Hungary deploys army to push migrants back to Serbia
A massive security operation, involving up to 10,000 police and soldiers, is under way along Hungary's southern border with Serbia, to keep out migrants and refugees.
The armed forces have been deployed to reinforce a 175km (110-mile) razor-wire fence erected last year on a border that is also a gateway to the European Union.
Until new regulations came into force on 5 July, an average of 130 people crossed the fence every day.
The new law allows the authorities to push back anyone caught inside Hungary within 8km of the fence, but in practice it seems to be applied to those caught far deeper into Hungary, as far as Budapest.
The push-backs usually happen at night, through gates built into the razor wire fence, or even over the wire.
The measures have caused growing backlogs on the Serbian side in daytime temperatures of up to 37C. More than 1,000 migrants are now waiting to enter Hungary, legally, through one of two "transit zones" at Horgos and Kelebia.
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The conditions in the camp at Horgos are appalling. Most of the residents are Afghans, while Syrians and Iraqis are concentrated at Kelebia.
A long queue forms each morning for the two taps of running water which serve 850 people, including many women and children. There are now 12 toilets.
Another queue forms rapidly when a jeep from the Serbian Red Cross arrives with bread rolls. The UN refugee agency, the UNHCR, provides tins of tuna. People boil water for tea over small fires dug into the sandy earth. Some bake potatoes or sweet corn on the embers, or heat the tuna.
Shelter from the burning sun is offered by small tents and UNHCR blankets, tied together between poles cut from the undergrowth.
Last week a 10-year-old Afghan boy drowned while trying to wash in a pond nearby. His mother walks aimlessly through the camp with her other children, too sad to speak to anyone.
The UNHCR is mediating with the Serbian and Hungarian authorities about where to bury the dead boy.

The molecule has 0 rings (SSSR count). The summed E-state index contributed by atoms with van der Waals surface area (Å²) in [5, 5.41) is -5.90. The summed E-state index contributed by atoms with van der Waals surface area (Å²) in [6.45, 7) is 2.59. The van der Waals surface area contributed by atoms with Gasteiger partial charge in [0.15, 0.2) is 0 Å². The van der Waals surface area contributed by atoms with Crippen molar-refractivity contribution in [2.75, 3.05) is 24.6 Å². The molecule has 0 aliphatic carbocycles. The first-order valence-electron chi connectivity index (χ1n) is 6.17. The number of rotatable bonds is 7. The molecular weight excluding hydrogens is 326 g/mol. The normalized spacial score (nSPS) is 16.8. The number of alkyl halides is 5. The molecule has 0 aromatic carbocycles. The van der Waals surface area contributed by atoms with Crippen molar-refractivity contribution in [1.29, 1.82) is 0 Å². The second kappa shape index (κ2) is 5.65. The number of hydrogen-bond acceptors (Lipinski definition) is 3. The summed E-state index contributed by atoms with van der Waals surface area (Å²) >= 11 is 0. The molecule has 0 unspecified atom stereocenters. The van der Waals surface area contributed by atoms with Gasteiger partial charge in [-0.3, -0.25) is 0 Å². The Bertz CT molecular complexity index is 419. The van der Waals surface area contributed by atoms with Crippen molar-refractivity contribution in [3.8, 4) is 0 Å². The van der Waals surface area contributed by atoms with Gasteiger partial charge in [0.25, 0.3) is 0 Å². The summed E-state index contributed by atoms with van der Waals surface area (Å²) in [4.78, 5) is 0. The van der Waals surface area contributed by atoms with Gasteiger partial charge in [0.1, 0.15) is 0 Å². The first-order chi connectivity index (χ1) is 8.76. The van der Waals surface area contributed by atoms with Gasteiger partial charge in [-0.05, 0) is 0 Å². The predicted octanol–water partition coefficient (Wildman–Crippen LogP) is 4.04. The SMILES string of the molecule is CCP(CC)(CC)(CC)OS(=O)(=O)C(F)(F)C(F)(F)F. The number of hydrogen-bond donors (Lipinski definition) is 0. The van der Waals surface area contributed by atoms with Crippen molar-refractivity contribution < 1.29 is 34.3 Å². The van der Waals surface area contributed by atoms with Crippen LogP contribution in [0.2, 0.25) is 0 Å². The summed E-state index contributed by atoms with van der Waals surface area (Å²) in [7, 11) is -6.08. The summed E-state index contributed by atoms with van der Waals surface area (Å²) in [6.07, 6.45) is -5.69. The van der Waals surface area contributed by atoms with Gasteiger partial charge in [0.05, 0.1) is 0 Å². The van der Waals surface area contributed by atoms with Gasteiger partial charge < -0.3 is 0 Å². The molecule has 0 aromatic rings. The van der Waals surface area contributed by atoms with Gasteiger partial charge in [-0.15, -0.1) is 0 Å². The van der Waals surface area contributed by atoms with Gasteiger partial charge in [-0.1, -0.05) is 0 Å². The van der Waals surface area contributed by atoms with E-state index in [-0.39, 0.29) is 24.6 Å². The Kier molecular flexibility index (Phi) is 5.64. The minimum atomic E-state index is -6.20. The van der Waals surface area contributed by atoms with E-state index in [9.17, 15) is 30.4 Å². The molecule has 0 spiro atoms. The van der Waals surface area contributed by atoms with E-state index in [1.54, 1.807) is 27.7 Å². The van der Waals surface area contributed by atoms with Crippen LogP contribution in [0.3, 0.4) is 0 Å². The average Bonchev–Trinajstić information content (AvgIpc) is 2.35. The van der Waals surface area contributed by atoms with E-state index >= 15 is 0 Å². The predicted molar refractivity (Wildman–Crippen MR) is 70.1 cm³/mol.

The unofficial leader of the camp, 25-year-old Afghan doctor Hamid Joya, is besieged by people trying to find out what number they are on his list.
He negotiates with the Hungarian Office of Immigration and Nationality, which controls the steel turnstile into the transit zone, built right into the border fence. Each day 15 people are admitted - 14 from families, and one single male; and a similar number at the other transit zone at Kelebia.
"When the transit zones were first established we were told they could process 100 people a day," UNHCR spokesman Erno Simon told the BBC on a fact-finding visit to Horgos.
"We have been trying to persuade the Hungarian authorities to increase the number because of the inhumane conditions in which they are forced to camp here," he told the BBC.
But if 100 people were admitted each day, that would render the massive security operation on the far side, and the fence itself, irrelevant.
Hungary's October vote
The Hungarian government has called a referendum for 2 October to oppose refugee redistribution quotas proposed by the European Commission.
To be valid, the referendum will require at least 50% of Hungary's eight million voters to take part.
The government has launched a nationwide publicity campaign to mobilise the public to participate.
Some opposition parties have called for a boycott of the referendum, claiming that it would be a vote against Hungary's continued EU membership.
Migrants who have been pushed back to Serbia through the fence have accused police in Hungary of brutality.
Samir, from Afghanistan, says he was punched and kicked by police after he surrendered to them having gone four days in Hungary without water. He was then pepper-sprayed as he was being pushed back through the fence "to teach him a lesson".
"We have witnessed a lot of cases of intentional trauma that can be related to excessive use of force," said Momcilo Djurdjevic, a doctor from MSF (Doctors Without Borders), which has an active presence in both camps.
He lists testimonies from refugees and injuries that MSF has treated including "cuts, dog bites, and police, baton-shaped bruises on their bodies".
There has been no official Hungarian response to these allegations.
Official communiques note only that illegal migrants caught on Hungarian territory are "escorted" back to the border.
Faisal Sarwary from Kandahar has been in the Horgos camp for two weeks, with his father, mother, and four sisters.
Smugglers in Belgrade offered them an illegal trip to Austria, across Hungary, but "my father didn't accept. We just want to be patient and pass these borders legally".
A note on terminology: The BBC uses the term migrant to refer to all people on the move who have yet to complete the legal process of claiming asylum. This group includes people fleeing war-torn countries such as Syria, who are likely to be granted refugee status, as well as people who are seeking jobs and better lives, who governments are likely to rule are economic migrants.